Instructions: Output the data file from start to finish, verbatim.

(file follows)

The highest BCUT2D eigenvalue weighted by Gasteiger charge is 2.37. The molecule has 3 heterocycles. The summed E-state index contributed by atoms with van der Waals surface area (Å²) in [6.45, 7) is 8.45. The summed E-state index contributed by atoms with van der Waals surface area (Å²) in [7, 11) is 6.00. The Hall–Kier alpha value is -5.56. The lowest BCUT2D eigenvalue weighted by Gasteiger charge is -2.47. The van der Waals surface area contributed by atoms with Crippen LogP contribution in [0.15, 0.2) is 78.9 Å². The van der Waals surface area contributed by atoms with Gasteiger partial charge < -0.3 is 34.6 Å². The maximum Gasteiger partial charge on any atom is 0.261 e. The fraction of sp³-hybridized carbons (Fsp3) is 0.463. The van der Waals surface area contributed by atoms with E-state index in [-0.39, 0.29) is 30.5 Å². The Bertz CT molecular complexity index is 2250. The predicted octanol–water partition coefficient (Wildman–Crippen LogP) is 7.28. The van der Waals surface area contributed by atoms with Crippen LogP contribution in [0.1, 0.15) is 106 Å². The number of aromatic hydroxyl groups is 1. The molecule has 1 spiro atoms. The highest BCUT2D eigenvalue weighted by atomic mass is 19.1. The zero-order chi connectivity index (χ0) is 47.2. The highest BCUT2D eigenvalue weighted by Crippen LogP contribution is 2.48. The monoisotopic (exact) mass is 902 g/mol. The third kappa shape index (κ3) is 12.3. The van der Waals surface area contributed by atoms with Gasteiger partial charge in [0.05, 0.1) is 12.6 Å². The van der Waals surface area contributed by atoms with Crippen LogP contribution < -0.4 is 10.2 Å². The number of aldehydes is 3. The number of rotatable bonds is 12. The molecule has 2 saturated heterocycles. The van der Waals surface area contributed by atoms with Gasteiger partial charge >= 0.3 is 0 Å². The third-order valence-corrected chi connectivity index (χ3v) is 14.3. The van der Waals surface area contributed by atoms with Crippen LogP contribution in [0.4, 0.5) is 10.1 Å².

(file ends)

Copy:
The highest BCUT2D eigenvalue weighted by Gasteiger charge is 2.37. The molecule has 3 heterocycles. The summed E-state index contributed by atoms with van der Waals surface area (Å²) in [6.45, 7) is 8.45. The summed E-state index contributed by atoms with van der Waals surface area (Å²) in [7, 11) is 6.00. The Hall–Kier alpha value is -5.56. The lowest BCUT2D eigenvalue weighted by Gasteiger charge is -2.47. The van der Waals surface area contributed by atoms with Crippen LogP contribution in [0.15, 0.2) is 78.9 Å². The van der Waals surface area contributed by atoms with Gasteiger partial charge < -0.3 is 34.6 Å². The maximum Gasteiger partial charge on any atom is 0.261 e. The fraction of sp³-hybridized carbons (Fsp3) is 0.463. The van der Waals surface area contributed by atoms with E-state index in [-0.39, 0.29) is 30.5 Å². The Bertz CT molecular complexity index is 2250. The predicted octanol–water partition coefficient (Wildman–Crippen LogP) is 7.28. The van der Waals surface area contributed by atoms with Crippen LogP contribution in [0.1, 0.15) is 106 Å². The number of aromatic hydroxyl groups is 1. The molecule has 1 spiro atoms. The highest BCUT2D eigenvalue weighted by atomic mass is 19.1. The zero-order chi connectivity index (χ0) is 47.2. The highest BCUT2D eigenvalue weighted by Crippen LogP contribution is 2.48. The monoisotopic (exact) mass is 902 g/mol. The third kappa shape index (κ3) is 12.3. The van der Waals surface area contributed by atoms with Gasteiger partial charge in [0.05, 0.1) is 12.6 Å². The van der Waals surface area contributed by atoms with Crippen LogP contribution < -0.4 is 10.2 Å². The number of aldehydes is 3. The number of rotatable bonds is 12. The molecule has 2 saturated heterocycles. The van der Waals surface area contributed by atoms with Gasteiger partial charge >= 0.3 is 0 Å². The third-order valence-corrected chi connectivity index (χ3v) is 14.3. The van der Waals surface area contributed by atoms with Crippen LogP contribution in [0.4, 0.5) is 10.1 Å².